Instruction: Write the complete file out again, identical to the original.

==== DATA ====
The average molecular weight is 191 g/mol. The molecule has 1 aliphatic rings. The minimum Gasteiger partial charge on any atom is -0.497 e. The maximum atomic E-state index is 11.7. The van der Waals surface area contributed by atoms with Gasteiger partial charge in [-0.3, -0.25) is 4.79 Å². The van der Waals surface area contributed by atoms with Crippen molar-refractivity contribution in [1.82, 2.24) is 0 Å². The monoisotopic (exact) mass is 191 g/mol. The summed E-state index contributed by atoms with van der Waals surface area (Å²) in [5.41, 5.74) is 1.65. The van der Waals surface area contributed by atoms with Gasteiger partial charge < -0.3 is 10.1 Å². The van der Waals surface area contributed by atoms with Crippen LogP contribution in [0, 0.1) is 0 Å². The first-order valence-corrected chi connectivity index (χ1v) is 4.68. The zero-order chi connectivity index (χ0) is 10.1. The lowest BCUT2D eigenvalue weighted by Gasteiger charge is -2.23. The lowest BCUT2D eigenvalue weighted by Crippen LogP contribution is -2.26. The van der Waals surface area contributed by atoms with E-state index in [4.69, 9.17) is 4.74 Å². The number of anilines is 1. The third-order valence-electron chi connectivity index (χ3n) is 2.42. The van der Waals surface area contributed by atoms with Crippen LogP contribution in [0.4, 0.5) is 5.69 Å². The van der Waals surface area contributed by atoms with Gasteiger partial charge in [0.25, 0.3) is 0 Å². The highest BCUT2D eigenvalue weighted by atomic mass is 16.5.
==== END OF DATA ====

The average molecular weight is 191 g/mol. The molecule has 1 aliphatic rings. The minimum Gasteiger partial charge on any atom is -0.497 e. The maximum atomic E-state index is 11.7. The van der Waals surface area contributed by atoms with Gasteiger partial charge in [-0.3, -0.25) is 4.79 Å². The van der Waals surface area contributed by atoms with Crippen molar-refractivity contribution in [1.82, 2.24) is 0 Å². The monoisotopic (exact) mass is 191 g/mol. The summed E-state index contributed by atoms with van der Waals surface area (Å²) in [5.41, 5.74) is 1.65. The van der Waals surface area contributed by atoms with Gasteiger partial charge < -0.3 is 10.1 Å². The van der Waals surface area contributed by atoms with Crippen LogP contribution in [0, 0.1) is 0 Å². The first-order valence-corrected chi connectivity index (χ1v) is 4.68. The zero-order chi connectivity index (χ0) is 10.1. The lowest BCUT2D eigenvalue weighted by Gasteiger charge is -2.23. The lowest BCUT2D eigenvalue weighted by Crippen LogP contribution is -2.26. The van der Waals surface area contributed by atoms with E-state index in [4.69, 9.17) is 4.74 Å². The number of anilines is 1. The third-order valence-electron chi connectivity index (χ3n) is 2.42. The van der Waals surface area contributed by atoms with Crippen LogP contribution in [0.4, 0.5) is 5.69 Å². The van der Waals surface area contributed by atoms with Gasteiger partial charge in [0.25, 0.3) is 0 Å². The highest BCUT2D eigenvalue weighted by atomic mass is 16.5.